The flag-draped casket of former President George HW Bush is carried by a joint services military honour guard from the US Capitol (Picture: PA)
World leaders have packed into the National Cathedral in Washington DC for the funeral of the former American President and Second World War veteran George HW Bush.
The 94-year-old passed away last week at his home in Houston, Texas, seven months after the death of his wife, Barbara.
A viewing for the 41st president at the hushed Capitol Rotunda closed on Wednesday morning, and his coffin was carried to Washington National Cathedral for a state funeral.
The ceremony caps three days of remembrance by dignitaries and ordinary citizens as they honour the Republican president who oversaw the post-Cold War transition and led a successful Gulf War, only to lose a re-election in a generational shift to Democrat Bill Clinton in 1992.
The four living ex-presidents - Jimmy Carter, Mr Clinton, George W Bush and Barack Obama - were all at the service, and Bush Jnr delivered one of the eulogies.
President Donald Trump also attended.
Born in 1924, Mr Bush joined the US Navy on 13th June 1942, the day after he turned 18.
He completed 10 months of pre-flight training and was commissioned as the youngest pilot in the Navy on 9th June 1943.
He was posted to the Pacific where in August 1944 he was promoted to Lieutenant Junior Grade.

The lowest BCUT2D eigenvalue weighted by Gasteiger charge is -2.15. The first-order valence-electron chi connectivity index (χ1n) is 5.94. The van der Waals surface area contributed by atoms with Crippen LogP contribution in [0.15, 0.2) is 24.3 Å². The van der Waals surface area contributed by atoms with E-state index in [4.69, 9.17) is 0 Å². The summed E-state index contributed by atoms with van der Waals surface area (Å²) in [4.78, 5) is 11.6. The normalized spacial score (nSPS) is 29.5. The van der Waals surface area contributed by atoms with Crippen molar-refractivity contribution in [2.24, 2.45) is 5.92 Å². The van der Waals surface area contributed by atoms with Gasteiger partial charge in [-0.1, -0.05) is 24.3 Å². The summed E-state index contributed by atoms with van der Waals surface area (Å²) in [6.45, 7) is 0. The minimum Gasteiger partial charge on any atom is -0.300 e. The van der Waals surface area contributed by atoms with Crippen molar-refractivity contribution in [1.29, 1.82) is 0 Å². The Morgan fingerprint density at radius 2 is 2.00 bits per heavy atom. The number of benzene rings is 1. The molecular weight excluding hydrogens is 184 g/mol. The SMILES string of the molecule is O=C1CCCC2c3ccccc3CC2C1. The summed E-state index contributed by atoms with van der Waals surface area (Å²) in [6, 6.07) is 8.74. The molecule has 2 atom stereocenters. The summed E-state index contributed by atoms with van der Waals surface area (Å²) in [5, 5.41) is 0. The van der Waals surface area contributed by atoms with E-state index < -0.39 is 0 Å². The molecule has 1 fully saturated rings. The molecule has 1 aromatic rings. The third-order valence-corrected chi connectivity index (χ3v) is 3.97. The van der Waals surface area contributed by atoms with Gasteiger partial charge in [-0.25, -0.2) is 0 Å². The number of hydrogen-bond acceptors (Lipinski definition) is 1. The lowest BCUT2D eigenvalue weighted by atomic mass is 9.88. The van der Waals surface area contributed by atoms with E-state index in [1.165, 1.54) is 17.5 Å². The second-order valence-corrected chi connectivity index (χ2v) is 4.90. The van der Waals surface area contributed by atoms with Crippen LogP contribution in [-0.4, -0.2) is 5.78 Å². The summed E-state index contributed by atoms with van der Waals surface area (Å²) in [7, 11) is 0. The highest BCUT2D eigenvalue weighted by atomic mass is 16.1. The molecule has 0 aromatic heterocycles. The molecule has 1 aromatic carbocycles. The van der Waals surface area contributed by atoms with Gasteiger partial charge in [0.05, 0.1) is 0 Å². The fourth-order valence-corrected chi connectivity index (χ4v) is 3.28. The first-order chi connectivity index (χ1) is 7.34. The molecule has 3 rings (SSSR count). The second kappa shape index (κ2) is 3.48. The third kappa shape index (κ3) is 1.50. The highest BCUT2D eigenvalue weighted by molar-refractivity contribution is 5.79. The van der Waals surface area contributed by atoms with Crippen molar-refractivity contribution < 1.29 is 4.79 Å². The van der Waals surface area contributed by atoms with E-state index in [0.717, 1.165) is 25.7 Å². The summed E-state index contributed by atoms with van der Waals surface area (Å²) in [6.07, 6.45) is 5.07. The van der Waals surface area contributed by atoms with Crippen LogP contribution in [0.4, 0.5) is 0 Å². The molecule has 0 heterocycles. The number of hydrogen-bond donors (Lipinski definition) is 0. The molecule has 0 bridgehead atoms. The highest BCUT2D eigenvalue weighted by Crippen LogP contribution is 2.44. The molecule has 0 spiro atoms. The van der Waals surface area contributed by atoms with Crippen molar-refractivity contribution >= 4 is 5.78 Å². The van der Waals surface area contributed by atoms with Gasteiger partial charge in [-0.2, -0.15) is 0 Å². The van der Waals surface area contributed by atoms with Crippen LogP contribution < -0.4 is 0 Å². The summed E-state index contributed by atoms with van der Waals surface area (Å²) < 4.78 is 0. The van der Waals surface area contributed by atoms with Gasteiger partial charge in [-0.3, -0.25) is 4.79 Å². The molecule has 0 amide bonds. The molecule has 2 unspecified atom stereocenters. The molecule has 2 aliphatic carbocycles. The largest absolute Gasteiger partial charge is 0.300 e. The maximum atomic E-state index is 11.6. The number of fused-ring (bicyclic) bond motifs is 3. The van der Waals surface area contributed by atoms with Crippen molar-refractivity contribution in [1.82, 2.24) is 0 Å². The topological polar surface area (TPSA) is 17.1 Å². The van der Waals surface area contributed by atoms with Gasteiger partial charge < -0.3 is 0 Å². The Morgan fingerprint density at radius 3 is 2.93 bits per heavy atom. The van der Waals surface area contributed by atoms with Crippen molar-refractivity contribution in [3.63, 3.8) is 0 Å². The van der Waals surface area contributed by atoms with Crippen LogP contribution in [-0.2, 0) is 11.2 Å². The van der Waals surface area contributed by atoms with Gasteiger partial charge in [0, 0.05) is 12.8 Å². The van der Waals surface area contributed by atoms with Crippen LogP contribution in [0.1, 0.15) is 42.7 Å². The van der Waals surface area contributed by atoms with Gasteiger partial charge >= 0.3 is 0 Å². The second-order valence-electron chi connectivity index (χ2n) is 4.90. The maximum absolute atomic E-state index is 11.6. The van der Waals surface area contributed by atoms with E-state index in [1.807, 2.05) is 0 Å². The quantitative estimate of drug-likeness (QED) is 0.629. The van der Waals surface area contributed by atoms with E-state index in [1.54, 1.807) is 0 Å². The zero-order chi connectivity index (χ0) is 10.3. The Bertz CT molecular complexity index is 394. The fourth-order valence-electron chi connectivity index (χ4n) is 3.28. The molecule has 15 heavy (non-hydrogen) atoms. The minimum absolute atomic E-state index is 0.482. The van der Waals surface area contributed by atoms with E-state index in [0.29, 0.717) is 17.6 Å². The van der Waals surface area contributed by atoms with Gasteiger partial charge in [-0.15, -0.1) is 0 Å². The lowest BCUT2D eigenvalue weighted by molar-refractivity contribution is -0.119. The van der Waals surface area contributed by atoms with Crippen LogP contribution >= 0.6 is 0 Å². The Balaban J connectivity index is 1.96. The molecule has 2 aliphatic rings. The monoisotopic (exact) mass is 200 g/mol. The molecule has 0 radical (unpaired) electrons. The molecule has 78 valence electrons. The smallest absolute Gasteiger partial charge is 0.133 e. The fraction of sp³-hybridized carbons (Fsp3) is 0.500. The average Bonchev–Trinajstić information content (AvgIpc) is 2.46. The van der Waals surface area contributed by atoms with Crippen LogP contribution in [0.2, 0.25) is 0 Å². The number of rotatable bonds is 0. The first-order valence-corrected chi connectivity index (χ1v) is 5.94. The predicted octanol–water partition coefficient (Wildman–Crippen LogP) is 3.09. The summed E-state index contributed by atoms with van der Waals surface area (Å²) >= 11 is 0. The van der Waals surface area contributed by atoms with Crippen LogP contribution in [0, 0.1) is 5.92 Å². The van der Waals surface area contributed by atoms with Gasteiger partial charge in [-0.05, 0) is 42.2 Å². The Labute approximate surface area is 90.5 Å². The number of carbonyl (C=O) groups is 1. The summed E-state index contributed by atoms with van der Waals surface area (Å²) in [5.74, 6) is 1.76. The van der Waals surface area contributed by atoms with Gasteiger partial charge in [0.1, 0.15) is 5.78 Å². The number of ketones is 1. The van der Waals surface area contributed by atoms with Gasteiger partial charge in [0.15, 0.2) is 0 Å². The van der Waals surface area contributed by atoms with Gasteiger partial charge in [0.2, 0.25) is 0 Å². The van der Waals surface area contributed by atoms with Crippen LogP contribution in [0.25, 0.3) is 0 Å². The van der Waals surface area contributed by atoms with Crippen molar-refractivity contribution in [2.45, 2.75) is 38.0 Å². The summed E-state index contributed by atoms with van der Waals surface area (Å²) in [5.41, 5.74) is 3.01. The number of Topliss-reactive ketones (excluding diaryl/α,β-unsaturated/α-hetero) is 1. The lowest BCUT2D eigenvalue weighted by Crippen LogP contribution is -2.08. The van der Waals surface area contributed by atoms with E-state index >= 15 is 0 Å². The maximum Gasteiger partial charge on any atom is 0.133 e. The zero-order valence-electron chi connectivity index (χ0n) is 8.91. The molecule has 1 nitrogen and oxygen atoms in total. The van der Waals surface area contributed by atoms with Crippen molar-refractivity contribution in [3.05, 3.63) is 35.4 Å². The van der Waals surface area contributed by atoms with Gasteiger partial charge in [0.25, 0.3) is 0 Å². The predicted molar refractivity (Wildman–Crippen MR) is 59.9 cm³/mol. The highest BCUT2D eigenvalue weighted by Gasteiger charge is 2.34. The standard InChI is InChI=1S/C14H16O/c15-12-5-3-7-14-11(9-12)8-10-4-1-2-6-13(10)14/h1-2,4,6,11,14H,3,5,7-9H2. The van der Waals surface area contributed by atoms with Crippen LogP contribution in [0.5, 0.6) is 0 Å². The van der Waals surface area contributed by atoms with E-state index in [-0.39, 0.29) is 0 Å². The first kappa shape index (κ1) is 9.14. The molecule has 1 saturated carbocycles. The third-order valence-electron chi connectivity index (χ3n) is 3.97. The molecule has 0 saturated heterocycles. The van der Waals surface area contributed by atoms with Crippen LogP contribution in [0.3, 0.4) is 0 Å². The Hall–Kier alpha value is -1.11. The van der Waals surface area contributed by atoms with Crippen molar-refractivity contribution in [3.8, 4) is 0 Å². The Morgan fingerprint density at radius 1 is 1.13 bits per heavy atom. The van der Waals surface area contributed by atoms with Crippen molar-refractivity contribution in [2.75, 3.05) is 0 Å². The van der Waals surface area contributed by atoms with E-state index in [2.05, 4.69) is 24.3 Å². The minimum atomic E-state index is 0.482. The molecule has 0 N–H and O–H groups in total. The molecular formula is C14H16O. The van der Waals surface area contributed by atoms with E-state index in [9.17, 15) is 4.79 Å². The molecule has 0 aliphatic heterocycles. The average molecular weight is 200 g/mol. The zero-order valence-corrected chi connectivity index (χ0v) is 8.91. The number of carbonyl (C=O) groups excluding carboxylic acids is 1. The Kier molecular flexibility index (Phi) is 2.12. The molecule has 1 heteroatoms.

The following month he encountered anti-aircraft fire whilst piloting an Avenger light bomber.
The plane was hit, bursting into flames, but Bush completed his mission; releasing his bombs and damaging the target.
Bush then successfully bailed on the aircraft, but the other two crew members did not survive.
"We were trained to complete our runs no matter what the obstacle," he recalled in later years.
He was awarded America’s Distinguished Flying Cross and footage of him being pulled out of the water would later feature in some of his political campaigns.
Elected as US President in 1988 to succeed Ronald Reagan, Bush was Commander in Chief when Iraq invaded Kuwait in August 1990.
“Well, all right, George, but this is no time to go wobbly," was Margaret Thatcher’s instruction to him after he delayed military intervention to seek the approval of the United Nations.
In the end, the United States and her allies waged a desert war that lasted 100 hours; Iraqi troops were ejected from Kuwait and hostilities ceased on 28th February 1991.
Allied forces commander General Norman Schwarzkopf declared the mission a "spectacular success".
His approval ratings soared into the 90s but support for his administration dwindled in the run up to the 1992 Presidential election and he was defeated by Democratic candidate, Bill Clinton.
Now, over two and a half decades later, the body to the 41st President has been returned to Washington DC to lie in state, where long lines of Americans, including many soldiers, have filed past to pay their final respects.
Among them was former US Senator Bob Dole; the 95-year-old also served in World War Two and came to the Capitol Rotunda in a wheelchair to honour his fellow veteran. An aide helped Mr Dole into a standing position and, once steady, he saluted.
President Trump has declared today a day of national mourning and flags across the United States have been lowered to half-mast.
After the funeral the late President’s body will be flown to Texas and interned alongside that of his wife, Barbara, and their daughter, Robin, who died aged three of leukaemia in 1953.